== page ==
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notzeb
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Re: Understanding Chinese?

Postby notzeb » Fri Nov 18, 2011 10:23 pm UTC

I can't understand the lyrics of many songs in English (my native language) without listening to them over and over and over. And even then, sometimes I still need someone to point out that I've misheard them all along.
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Plasmic-Turtle
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Re: Understanding Chinese?

Postby Plasmic-Turtle » Sat Nov 19, 2011 5:22 pm UTC

notzeb wrote:I can't understand the lyrics of many songs in English (my native language) without listening to them over and over and over. And even then, sometimes I still need someone to point out that I've misheard them all along.
Yeh, this! You're competing with the sound of the music to try to hear the lyrics, the rhythm is different, they try to rhyme words that don't normally rhyme and thus pronounce them slightly oddly, and I swear many singers just don't speak properly when they're singing... I wouldn't worry too much. If you can read any mandarin, or perhaps read english-alphabet versions of mandarin words, perhaps you could look up the lyrics online?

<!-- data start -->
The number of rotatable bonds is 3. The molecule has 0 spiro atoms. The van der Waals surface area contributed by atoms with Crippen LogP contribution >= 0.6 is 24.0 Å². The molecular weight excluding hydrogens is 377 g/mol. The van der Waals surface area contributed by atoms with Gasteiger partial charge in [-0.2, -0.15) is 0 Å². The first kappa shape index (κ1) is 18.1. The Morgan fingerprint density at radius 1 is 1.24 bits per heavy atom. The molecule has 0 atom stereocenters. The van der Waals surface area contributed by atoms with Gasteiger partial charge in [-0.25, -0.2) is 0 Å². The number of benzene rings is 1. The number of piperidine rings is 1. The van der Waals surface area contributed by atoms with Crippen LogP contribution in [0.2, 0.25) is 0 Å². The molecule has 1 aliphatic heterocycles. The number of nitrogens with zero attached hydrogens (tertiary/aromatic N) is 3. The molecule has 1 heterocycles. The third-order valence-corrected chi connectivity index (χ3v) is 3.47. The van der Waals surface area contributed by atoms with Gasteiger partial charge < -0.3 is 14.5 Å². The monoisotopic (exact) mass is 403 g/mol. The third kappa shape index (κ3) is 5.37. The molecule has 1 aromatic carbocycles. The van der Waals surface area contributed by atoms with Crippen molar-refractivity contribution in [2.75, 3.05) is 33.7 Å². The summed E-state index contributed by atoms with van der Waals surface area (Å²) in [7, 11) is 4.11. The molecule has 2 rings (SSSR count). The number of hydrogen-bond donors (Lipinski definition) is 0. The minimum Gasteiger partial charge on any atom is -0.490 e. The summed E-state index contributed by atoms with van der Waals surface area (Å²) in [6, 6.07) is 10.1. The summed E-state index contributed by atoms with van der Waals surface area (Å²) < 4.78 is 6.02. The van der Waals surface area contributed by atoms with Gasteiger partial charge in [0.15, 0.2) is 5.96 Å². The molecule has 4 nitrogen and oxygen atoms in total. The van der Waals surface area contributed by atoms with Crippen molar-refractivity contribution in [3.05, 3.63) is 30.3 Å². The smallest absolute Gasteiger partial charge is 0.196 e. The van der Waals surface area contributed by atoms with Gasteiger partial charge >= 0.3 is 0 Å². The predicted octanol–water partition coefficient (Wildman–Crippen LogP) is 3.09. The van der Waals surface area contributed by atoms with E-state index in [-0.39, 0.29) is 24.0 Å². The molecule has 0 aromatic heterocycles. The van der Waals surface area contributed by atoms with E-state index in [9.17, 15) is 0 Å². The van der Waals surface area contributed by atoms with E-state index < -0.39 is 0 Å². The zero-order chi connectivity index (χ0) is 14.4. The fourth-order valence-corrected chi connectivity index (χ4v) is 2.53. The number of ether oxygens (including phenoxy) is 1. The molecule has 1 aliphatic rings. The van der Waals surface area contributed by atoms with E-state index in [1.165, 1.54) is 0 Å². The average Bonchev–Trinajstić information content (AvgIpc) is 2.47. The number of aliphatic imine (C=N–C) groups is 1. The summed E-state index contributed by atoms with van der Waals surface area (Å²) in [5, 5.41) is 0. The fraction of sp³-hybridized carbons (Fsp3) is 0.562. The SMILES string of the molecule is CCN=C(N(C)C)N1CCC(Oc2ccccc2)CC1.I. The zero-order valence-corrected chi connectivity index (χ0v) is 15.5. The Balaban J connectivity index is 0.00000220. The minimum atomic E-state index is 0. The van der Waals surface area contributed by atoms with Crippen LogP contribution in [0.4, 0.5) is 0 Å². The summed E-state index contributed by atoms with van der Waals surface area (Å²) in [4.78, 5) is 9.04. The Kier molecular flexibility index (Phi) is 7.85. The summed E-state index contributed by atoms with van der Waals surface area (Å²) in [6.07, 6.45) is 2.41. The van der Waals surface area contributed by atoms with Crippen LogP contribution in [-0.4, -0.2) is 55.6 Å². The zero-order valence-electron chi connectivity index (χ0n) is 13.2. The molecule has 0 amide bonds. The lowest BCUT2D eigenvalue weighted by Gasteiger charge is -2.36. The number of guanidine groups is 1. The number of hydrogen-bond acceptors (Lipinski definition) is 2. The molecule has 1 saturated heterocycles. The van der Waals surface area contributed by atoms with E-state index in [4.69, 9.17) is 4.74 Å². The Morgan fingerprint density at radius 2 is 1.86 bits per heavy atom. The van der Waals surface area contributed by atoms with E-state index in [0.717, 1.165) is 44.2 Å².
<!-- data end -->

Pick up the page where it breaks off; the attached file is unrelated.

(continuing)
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Iulus Cofield
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Re: Understanding Chinese?

Postby Iulus Cofield » Sat Nov 19, 2011 11:11 pm UTC

I had a phonology professor who, after I said that I thought prosody (suprasegmentals like tone and stress) didn't seem all that important for ESL/EFL learners compared to segments (vowels and consonants), set me straight by explaining that even when they could distinguish perfectly and produce segments very well, native speakers often had trouble understanding them if they couldn't get the prosody right. I would guess trouble understanding song lyrics has a lot to do with this, especially for a highly tonal language like Mandarin.